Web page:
Live shrimp are usually the prime bait during the colder months. A pack of frozen saltwater yabbies is all you’ll need. The yabbies are soft and the goldens love to come in and gently suck and pick at them. It’s a bit like me and a box of KFC chicken nuggets – they can’t stop until they’re all gone. They are too hard to resist. When using saltwater yabbies, use the correct hook. They are a soft bait so a sharp baitholder style hook is perfect.
Murray cod have been on most of the local fishers’ radars. Cooby has been producing a few smaller models and also holds a few metre plus giants. There have been a couple of whoppers caught over the last two months. As more anglers target them, we should see even more of these monsters landed. They don’t come easy, so be prepared to work hard for them.
Cooby Dam’s proximity to Highfields and Toowoomba makes it a very popular fishery. If you are looking for somewhere close to home to drop the boat or kayak in, Cooby is definitely worth a visit. The dam hours are 7am until 6pm during the winter months. Just remember no outboard motors are allowed to be used on the dam.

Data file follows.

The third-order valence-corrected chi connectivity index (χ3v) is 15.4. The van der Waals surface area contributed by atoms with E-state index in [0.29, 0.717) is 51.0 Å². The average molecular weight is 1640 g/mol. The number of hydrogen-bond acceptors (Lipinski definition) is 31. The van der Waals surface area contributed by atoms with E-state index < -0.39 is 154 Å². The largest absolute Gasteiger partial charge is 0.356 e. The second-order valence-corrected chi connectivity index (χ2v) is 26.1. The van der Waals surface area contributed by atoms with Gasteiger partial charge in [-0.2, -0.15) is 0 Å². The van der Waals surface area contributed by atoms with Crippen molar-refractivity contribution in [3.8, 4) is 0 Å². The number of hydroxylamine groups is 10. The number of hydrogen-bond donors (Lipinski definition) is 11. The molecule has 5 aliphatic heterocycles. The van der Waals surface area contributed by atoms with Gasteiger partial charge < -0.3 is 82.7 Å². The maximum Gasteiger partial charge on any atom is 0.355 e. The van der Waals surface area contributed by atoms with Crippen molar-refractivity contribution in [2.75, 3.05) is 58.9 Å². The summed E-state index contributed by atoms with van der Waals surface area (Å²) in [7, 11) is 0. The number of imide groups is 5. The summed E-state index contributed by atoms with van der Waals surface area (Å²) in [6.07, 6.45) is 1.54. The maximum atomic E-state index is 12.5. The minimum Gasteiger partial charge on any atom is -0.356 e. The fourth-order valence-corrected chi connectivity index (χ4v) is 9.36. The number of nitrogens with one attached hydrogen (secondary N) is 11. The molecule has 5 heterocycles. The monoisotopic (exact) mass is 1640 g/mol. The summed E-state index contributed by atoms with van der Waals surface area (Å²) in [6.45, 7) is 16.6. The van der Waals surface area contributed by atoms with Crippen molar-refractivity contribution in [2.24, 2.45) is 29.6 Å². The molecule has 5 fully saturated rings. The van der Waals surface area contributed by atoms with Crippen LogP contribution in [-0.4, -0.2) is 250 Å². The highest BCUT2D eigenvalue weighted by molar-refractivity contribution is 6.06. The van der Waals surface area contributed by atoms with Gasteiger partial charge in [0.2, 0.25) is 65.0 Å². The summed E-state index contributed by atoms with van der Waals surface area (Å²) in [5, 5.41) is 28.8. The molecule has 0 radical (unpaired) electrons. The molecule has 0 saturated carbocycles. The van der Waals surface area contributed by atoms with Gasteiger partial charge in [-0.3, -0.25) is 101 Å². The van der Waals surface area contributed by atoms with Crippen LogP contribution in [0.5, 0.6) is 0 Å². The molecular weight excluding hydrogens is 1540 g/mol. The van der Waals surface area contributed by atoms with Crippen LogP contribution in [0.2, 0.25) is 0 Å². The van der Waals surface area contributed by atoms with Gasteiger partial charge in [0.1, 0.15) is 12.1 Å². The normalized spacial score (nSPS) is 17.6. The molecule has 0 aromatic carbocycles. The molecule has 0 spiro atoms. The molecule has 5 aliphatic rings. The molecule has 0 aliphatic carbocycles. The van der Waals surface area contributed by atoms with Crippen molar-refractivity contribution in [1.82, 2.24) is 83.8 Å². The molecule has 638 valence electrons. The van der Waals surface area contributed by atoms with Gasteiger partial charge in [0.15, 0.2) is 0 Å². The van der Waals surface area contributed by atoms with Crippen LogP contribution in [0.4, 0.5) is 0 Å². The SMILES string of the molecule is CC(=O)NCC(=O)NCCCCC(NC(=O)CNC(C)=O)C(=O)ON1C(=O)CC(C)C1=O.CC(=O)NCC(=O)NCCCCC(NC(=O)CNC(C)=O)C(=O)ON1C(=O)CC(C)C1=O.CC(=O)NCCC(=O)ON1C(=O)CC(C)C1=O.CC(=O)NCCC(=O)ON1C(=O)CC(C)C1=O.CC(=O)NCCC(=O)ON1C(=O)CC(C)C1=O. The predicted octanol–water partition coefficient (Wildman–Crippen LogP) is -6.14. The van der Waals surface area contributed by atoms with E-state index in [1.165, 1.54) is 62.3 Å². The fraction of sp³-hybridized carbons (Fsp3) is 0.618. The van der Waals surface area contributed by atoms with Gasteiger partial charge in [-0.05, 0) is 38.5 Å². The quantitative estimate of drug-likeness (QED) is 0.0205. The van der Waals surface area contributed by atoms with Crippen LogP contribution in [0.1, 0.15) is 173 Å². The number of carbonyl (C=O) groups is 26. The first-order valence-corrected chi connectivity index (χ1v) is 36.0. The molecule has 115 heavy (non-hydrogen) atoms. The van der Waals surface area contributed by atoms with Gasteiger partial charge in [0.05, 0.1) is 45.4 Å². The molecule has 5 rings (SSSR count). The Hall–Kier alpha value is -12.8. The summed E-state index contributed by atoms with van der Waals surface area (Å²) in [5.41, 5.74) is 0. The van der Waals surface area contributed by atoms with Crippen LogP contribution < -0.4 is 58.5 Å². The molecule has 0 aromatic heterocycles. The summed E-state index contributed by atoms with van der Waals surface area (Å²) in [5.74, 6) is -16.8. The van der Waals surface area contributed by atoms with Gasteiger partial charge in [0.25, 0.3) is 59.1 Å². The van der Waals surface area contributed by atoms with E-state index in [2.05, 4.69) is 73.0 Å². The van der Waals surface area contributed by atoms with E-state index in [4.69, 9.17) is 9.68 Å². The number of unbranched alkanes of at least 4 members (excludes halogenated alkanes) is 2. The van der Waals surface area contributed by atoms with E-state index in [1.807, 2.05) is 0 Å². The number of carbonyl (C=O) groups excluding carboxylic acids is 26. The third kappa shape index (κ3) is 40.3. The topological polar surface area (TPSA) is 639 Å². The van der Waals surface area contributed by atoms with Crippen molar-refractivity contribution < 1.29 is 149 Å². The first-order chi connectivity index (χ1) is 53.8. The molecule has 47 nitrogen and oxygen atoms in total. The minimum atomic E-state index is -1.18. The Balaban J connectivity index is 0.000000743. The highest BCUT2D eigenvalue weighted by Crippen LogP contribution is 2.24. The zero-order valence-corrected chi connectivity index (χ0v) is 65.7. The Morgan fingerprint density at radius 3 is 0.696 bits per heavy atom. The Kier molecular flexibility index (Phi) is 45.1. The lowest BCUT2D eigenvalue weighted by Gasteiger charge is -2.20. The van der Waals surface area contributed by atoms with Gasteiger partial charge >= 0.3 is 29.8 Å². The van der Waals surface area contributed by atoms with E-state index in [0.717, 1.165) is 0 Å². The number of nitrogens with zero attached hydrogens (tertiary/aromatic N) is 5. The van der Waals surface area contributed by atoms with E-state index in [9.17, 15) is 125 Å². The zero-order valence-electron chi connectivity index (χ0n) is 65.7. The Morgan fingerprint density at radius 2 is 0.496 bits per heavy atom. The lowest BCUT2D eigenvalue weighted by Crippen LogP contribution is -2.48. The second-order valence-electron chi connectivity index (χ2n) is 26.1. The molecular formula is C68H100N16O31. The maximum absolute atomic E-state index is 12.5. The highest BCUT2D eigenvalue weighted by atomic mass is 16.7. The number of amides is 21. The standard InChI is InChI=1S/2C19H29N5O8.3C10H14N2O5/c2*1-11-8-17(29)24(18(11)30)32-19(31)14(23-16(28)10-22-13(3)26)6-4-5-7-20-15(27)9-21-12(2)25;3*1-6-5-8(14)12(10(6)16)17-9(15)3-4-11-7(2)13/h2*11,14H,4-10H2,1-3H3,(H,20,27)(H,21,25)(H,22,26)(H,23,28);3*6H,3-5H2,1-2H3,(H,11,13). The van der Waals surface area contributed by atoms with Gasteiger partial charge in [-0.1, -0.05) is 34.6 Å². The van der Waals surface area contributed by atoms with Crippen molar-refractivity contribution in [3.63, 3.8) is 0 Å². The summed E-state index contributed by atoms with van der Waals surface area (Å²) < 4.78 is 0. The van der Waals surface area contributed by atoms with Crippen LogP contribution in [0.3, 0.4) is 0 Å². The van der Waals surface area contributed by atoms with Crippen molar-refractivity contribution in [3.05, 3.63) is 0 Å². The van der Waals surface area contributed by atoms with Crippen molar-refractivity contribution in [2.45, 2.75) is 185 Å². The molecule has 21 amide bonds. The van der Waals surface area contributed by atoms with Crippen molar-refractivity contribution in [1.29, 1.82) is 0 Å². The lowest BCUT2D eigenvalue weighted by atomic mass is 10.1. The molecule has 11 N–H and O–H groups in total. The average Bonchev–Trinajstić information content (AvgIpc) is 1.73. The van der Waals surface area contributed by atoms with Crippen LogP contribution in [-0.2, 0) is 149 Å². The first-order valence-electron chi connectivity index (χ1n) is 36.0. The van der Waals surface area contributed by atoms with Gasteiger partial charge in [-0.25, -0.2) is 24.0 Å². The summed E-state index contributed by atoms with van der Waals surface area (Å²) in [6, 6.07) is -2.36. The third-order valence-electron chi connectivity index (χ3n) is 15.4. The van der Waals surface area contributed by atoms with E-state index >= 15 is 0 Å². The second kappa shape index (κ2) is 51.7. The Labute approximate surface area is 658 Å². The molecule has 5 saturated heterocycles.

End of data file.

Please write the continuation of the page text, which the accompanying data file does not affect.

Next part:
The concrete boat ramp is on a shallow angle when the dam is full and can be slippery in places. A big electric powered boat can still be launched with care. Outboard motors can be left on the boat and must not be used. Tackle, lures and saltwater yabbies can be purchased from Highfields Bait and Tackle at the Coles Circle Plaza Shopping Centre in Highfields. Call in and see Doug and check out the great range of fishing gear, kayaks and accessories he has on display.
One of the best golden perch winter fisheries, Leslie should continue to produce on bait and lures this month. Rather than trolling, switch to hopping lures like blades, lipless crankbaits and soft vibes. This presents the lures right in the fish’s face and gets way more bites than a trolled lure, which is there one second and gone the next. Hopping was already producing some better quality golden perch last month.
Bait fishers will score reasonable numbers when using live shrimp and saltwater yabbies. Fishing in 3-7m of water and moving every half hour until fish are found is the trick. Keep baits fresh and change shrimp often to ensure you stand the best chance.
Murray cod will still be suckers for lures. Trolling hardbodies and lipless crankbaits is a good way to tempt them during the day. If casting, work bigger spinnerbaits in around the rocky granite areas. At night and during the low light hours, try bigger lures like swimbaits and wakebaits fished around the granite structure.
Along with getting a fishing report, stock up on all your gear while at Warwick Outdoor and Sports at 115 Palmerin Street, Warwick. For a small store, it carries a great range at a very competitive price. Warwick is only a ten minute drive from the dam and you can pick up any supplies you might need.